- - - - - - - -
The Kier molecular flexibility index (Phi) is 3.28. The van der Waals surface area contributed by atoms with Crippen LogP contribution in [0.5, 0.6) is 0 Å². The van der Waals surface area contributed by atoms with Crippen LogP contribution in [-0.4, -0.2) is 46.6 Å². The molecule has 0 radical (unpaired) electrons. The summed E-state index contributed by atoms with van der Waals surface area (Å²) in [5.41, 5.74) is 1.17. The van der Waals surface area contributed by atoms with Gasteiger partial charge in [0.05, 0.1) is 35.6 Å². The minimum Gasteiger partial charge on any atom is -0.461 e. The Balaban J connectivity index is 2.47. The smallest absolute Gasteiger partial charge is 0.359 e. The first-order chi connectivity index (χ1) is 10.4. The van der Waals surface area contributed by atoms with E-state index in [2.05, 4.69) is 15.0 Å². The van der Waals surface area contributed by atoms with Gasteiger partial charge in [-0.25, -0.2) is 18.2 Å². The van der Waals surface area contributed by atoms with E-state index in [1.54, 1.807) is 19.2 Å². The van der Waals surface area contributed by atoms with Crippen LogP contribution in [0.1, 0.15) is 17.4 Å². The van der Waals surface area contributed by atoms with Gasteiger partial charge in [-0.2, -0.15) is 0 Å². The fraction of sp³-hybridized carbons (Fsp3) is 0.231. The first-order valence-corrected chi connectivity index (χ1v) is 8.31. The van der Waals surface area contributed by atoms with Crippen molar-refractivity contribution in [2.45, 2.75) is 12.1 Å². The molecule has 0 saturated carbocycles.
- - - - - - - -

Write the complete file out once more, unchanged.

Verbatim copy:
The Kier molecular flexibility index (Phi) is 3.28. The van der Waals surface area contributed by atoms with Crippen LogP contribution in [0.5, 0.6) is 0 Å². The van der Waals surface area contributed by atoms with Crippen LogP contribution in [-0.4, -0.2) is 46.6 Å². The molecule has 0 radical (unpaired) electrons. The summed E-state index contributed by atoms with van der Waals surface area (Å²) in [5.41, 5.74) is 1.17. The van der Waals surface area contributed by atoms with Gasteiger partial charge in [0.05, 0.1) is 35.6 Å². The minimum Gasteiger partial charge on any atom is -0.461 e. The Balaban J connectivity index is 2.47. The smallest absolute Gasteiger partial charge is 0.359 e. The first-order chi connectivity index (χ1) is 10.4. The van der Waals surface area contributed by atoms with E-state index in [2.05, 4.69) is 15.0 Å². The van der Waals surface area contributed by atoms with Gasteiger partial charge in [-0.25, -0.2) is 18.2 Å². The van der Waals surface area contributed by atoms with E-state index in [1.54, 1.807) is 19.2 Å². The van der Waals surface area contributed by atoms with Crippen LogP contribution in [0.1, 0.15) is 17.4 Å². The van der Waals surface area contributed by atoms with Gasteiger partial charge in [-0.2, -0.15) is 0 Å². The fraction of sp³-hybridized carbons (Fsp3) is 0.231. The first-order valence-corrected chi connectivity index (χ1v) is 8.31. The van der Waals surface area contributed by atoms with Crippen molar-refractivity contribution in [2.45, 2.75) is 12.1 Å². The molecule has 0 saturated carbocycles.